Swedish far-right leader says Islamism is a bigger threat than Nazism

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Acting Swedish Democrats leader Mattias Karlsson during a news conference at parliament in Stockholm, Sweden, on Dec. 2, 2014. (Pontus Lundahl/AFP/Getty Images)

The Swedish Democrats (SD) won 13 percent of the vote in September’s general election, becoming the third-most-popular political party in the country. Their success took many by surprise, but in many ways it was the result of a shift seen in other European far-right parties: SD, which has roots in Swedish fascism and white supremacy, had tempered its more extremist policies, and instead focused on social conservatism, immigration and Islam.

On Tuesday, acting party leader Mattias Karlsson hammered that point home by telling public broadcaster SVT that “the threat of Islamism is perhaps greater than it is from Nazism.” The comments, which came on the anniversary of the liberation of the Nazi concentration camp Auschwitz, stoked controversy in a country grappling with a backlash against multiculturalism.

SVT had asked Karlsson, who has been leading the party for the past few months after Jimmie Åkesson was put on leave for exhaustion, about statements once made by new party Secretary Richard Jomshof. Jomshof, a former teacher and member of a synth-pop band, had been criticized for a blog post in 2012 titled “Muslims who want to take over Europe” in which he said that Islamism is now a bigger threat than National Socialism or Communism were.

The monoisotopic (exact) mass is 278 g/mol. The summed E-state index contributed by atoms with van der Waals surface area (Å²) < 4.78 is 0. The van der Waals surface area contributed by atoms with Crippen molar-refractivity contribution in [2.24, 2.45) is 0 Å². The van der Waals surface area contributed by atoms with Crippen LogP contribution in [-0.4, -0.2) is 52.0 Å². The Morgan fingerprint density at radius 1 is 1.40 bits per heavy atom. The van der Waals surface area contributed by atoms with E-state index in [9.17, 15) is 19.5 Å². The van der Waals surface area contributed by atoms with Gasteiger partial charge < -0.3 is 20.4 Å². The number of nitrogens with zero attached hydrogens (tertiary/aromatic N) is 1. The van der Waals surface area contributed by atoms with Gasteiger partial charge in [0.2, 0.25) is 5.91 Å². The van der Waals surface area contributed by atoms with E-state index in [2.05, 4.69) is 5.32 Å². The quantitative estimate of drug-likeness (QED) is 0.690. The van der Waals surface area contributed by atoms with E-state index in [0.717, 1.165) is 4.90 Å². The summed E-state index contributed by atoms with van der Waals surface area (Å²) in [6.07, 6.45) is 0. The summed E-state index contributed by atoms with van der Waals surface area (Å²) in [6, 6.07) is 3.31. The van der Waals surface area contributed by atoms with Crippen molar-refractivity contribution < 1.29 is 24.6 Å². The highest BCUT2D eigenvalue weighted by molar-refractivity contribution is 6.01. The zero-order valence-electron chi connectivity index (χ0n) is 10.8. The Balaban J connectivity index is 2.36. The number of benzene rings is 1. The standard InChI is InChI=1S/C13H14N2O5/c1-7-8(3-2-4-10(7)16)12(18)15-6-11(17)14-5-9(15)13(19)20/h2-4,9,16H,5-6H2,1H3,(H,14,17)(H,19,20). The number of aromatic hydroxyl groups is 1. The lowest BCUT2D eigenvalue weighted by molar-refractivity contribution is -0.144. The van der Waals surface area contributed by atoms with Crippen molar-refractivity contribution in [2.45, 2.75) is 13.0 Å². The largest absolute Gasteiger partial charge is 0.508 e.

“[Nazism] was quite a terrible threat, much worse in his time,” Karlsson told SVT. “Today, I think that the threat of Islamism is perhaps greater than it is from Nazism. But one must of course take all ideologies seriously and fight them in every way.”

The comments have drawn the ire of Jewish and Muslim groups in Sweden. “As we make this commemoration, we want people to recognize evil in the world and to know that this can happen to any group, not just Jews,” Lena Posner-Körösi, chairwoman of the Jewish community in Stockholm, told the Local. “For [Karlsson] to talk about the threat of Islam as he has done is very dangerous and shows he hasn’t learnt anything. And yes, he is from a group with a Nazi past.”

SD’s past has been a sticking point for many critics. While the SD logo now is a rather benign blue and yellow flower, for years it used the torch favored by the British far-right party the National Front. The party describes itself as the “Swedish-friendly alternative,” positioning itself as a populist choice against the mainstream Swedish parties, yet critics say that the SD’s early links to neo-Nazis and other extremists haven’t been totally expunged – last year, one party candidate had to resign after a photograph of her wearing a swastika arm band emerged.
Indirectly, the success of the SD is linked to the Nazi era in Germany. Sweden was officially neutral during World War II, and it ended up becoming a major refuge for large numbers of European Jews and anti-Nazi activists fleeing persecution. That tradition of openness to refugees has continued into the 21st century – in 2013, the country was by far the largest recipient of asylum-seekers per capita of any country in the OECD, in large part due to the government’s decision to accept all refugees from Syria.

SD has capitalized on concerns about the troubled Swedish welfare state and public fear about Islamist extremism to focus on the threat posed by immigration. Speaking to SVT on Tuesday, Karlsson said that refugees should ideally be accommodated by countries in the vicinity of their home countries. Asked what this would have meant for Hungary’s Jews, the SD leader said: “I think you should judge it in each situation.”

From The Washington Post . Report by Adam Taylor. 27.01.15

Adam Taylor writes about foreign affairs for The Washington Post. Originally from London, he studied at the University of Manchester and Columbia University.

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